There were more than 1,200 exhibitors and an estimated 20,000 attendees at Natural Products Expo East 2022 this week in Philadelphia. Informa Markets’ New Hope Network hosts this annual event.
Key trends observed on the expo floor and insights heard during the education sessions present numerous opportunities for dairy marketers to invest in efforts to keep dairy relevant with today and tomorrow’s consumers. And, when you remove fluid from the equation, there were more dairy-based cheese, ice cream and yogurt brands than plant-based alternatives at the expo. That’s correct. Real dairy—value-added and premium-positioned products—rocked Natural Products Expo East 2022.
The New Hope Network Trend Framework identified the top trends at the show. They originate from these three cultural forces that are the most relevant to shaping the future of natural products: “Purpose-Driven Commerce,” Holistic Health and Well-Being” and “Modern Life.”
“New Hope Network is on the front lines of the natural products industry and offers a unique point of view when it comes to identifying trends that will be most impactful to the future of the industry,” said Jessica Rubino, vice president of content at New Hope Network. “This year, we’re pleased to see that CPG companies continue moving the natural products industry forward as they leverage innovation as a force for good.”
The U.S. natural and organic products industry grew an estimated 7.7% to $272 billion in 2021, with sales on track to surpass $300 billion by 2024 and $400 billion by 2030, according to New Hope Network’s State of Natural and Organic. While growth slowed in 2021, it was higher than the industry saw pre-pandemic.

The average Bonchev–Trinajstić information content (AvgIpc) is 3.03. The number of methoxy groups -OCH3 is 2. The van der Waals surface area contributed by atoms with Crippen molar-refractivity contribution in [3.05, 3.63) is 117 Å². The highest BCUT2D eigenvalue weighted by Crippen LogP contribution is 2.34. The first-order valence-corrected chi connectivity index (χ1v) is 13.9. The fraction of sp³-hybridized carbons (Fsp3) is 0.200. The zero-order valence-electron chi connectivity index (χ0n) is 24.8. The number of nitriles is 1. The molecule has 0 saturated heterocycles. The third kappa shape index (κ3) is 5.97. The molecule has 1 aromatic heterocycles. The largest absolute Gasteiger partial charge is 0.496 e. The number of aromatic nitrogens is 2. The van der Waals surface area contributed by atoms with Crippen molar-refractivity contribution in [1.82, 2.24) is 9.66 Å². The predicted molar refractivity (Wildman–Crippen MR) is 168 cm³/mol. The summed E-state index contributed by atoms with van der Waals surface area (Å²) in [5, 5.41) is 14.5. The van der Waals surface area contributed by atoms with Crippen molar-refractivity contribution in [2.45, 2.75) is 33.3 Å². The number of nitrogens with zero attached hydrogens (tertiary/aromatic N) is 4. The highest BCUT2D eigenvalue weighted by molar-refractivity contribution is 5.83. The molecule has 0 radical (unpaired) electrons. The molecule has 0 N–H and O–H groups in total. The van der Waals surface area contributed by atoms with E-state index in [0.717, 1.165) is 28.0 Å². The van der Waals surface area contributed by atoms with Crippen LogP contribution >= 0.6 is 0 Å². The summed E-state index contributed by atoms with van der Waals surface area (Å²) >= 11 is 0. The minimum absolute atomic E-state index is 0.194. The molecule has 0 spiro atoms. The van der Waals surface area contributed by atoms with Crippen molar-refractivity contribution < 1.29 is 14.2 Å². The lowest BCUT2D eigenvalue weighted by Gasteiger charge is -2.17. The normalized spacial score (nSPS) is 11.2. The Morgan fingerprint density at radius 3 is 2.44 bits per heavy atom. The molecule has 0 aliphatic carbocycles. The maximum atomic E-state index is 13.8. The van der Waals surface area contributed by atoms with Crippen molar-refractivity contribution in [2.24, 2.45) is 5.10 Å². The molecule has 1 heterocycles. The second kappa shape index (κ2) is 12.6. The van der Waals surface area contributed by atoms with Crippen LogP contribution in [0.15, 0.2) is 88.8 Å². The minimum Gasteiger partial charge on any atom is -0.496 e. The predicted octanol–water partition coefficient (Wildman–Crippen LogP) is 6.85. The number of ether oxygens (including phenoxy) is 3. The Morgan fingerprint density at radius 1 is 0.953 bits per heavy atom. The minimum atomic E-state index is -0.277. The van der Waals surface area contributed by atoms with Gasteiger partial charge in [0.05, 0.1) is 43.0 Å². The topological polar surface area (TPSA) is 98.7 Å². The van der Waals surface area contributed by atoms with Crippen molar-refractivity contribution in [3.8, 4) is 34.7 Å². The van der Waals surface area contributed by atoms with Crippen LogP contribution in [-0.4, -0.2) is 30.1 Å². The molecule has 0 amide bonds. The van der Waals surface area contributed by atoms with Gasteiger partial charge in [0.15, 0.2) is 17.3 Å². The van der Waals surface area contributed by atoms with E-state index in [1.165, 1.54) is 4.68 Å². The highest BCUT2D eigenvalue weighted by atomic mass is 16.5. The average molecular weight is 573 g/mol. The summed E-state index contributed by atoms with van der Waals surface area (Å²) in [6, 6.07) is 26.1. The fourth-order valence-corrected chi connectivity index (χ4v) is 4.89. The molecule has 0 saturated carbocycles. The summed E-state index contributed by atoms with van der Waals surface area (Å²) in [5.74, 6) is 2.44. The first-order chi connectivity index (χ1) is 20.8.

Food and beverage momentum, specifically, continued throughout 2021, driving nearly 70% of industry sales. Natural, organic and functional food and beverage sales grew an estimated 7.1% to $186.5 billion in 2021, with sales on track to surpass $220 billion by 2024. Organic food and beverage grew an estimated 2% to $48.7 billion in 2021, as industry ups its focus on climate-friendly supply.
That brings us to the top-food trends.
Regenerative agriculture has become the poster child helping to mitigate climate change. The problem is that without clear definition, the term is at risk of greenwashing or being another ill-defined “natural.” This trend is about how companies are obtaining third-party validation, achieving seed-to-shelf traceability and forging powerful partnerships to amplify their efforts.
A recent study from New Hope Network showed that only 19% of surveyed consumers knew the term regenerative and knew what it meant. Two out of five (44%) surveyed said they never heard of it.